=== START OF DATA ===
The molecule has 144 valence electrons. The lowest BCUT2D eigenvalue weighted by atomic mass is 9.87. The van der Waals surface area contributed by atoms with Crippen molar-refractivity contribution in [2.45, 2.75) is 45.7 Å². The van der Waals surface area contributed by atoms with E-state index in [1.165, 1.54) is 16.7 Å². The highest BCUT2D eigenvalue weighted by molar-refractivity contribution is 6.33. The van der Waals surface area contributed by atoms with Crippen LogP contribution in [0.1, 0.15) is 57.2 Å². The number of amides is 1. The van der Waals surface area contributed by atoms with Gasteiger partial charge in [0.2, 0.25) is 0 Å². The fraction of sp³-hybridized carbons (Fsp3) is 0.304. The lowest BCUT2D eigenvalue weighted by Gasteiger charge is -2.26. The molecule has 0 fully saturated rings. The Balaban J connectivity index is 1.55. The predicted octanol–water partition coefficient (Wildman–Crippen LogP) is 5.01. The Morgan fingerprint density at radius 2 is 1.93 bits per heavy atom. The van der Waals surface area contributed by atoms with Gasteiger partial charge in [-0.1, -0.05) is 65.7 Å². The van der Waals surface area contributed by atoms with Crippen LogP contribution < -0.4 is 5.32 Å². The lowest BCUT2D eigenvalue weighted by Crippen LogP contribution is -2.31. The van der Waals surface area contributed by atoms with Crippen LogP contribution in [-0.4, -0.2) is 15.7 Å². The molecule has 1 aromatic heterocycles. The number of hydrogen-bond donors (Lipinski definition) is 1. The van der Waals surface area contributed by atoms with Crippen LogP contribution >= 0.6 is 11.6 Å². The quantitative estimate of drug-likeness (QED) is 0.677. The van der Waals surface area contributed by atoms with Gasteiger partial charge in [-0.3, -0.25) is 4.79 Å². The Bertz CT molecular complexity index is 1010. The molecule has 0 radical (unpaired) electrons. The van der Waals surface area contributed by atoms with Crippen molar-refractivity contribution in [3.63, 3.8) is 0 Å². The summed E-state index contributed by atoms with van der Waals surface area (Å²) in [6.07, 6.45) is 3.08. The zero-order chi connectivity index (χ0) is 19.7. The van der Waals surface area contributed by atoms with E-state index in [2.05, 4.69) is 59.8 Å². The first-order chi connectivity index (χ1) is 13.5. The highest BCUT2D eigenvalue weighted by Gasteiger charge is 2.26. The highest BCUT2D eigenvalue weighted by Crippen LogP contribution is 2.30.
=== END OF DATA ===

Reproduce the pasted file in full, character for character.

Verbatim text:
The molecule has 144 valence electrons. The lowest BCUT2D eigenvalue weighted by atomic mass is 9.87. The van der Waals surface area contributed by atoms with Crippen molar-refractivity contribution in [2.45, 2.75) is 45.7 Å². The van der Waals surface area contributed by atoms with E-state index in [1.165, 1.54) is 16.7 Å². The highest BCUT2D eigenvalue weighted by molar-refractivity contribution is 6.33. The van der Waals surface area contributed by atoms with Crippen LogP contribution in [0.1, 0.15) is 57.2 Å². The number of amides is 1. The van der Waals surface area contributed by atoms with Gasteiger partial charge in [0.2, 0.25) is 0 Å². The fraction of sp³-hybridized carbons (Fsp3) is 0.304. The lowest BCUT2D eigenvalue weighted by Gasteiger charge is -2.26. The molecule has 0 fully saturated rings. The Balaban J connectivity index is 1.55. The predicted octanol–water partition coefficient (Wildman–Crippen LogP) is 5.01. The Morgan fingerprint density at radius 2 is 1.93 bits per heavy atom. The van der Waals surface area contributed by atoms with Gasteiger partial charge in [-0.1, -0.05) is 65.7 Å². The van der Waals surface area contributed by atoms with Crippen LogP contribution < -0.4 is 5.32 Å². The lowest BCUT2D eigenvalue weighted by Crippen LogP contribution is -2.31. The van der Waals surface area contributed by atoms with Crippen LogP contribution in [-0.4, -0.2) is 15.7 Å². The molecule has 1 aromatic heterocycles. The number of hydrogen-bond donors (Lipinski definition) is 1. The van der Waals surface area contributed by atoms with Crippen LogP contribution >= 0.6 is 11.6 Å². The quantitative estimate of drug-likeness (QED) is 0.677. The van der Waals surface area contributed by atoms with Gasteiger partial charge in [-0.3, -0.25) is 4.79 Å². The Bertz CT molecular complexity index is 1010. The molecule has 0 radical (unpaired) electrons. The van der Waals surface area contributed by atoms with Crippen molar-refractivity contribution in [3.63, 3.8) is 0 Å². The summed E-state index contributed by atoms with van der Waals surface area (Å²) in [6.07, 6.45) is 3.08. The zero-order chi connectivity index (χ0) is 19.7. The van der Waals surface area contributed by atoms with E-state index in [2.05, 4.69) is 59.8 Å². The first-order chi connectivity index (χ1) is 13.5. The highest BCUT2D eigenvalue weighted by Gasteiger charge is 2.26. The highest BCUT2D eigenvalue weighted by Crippen LogP contribution is 2.30.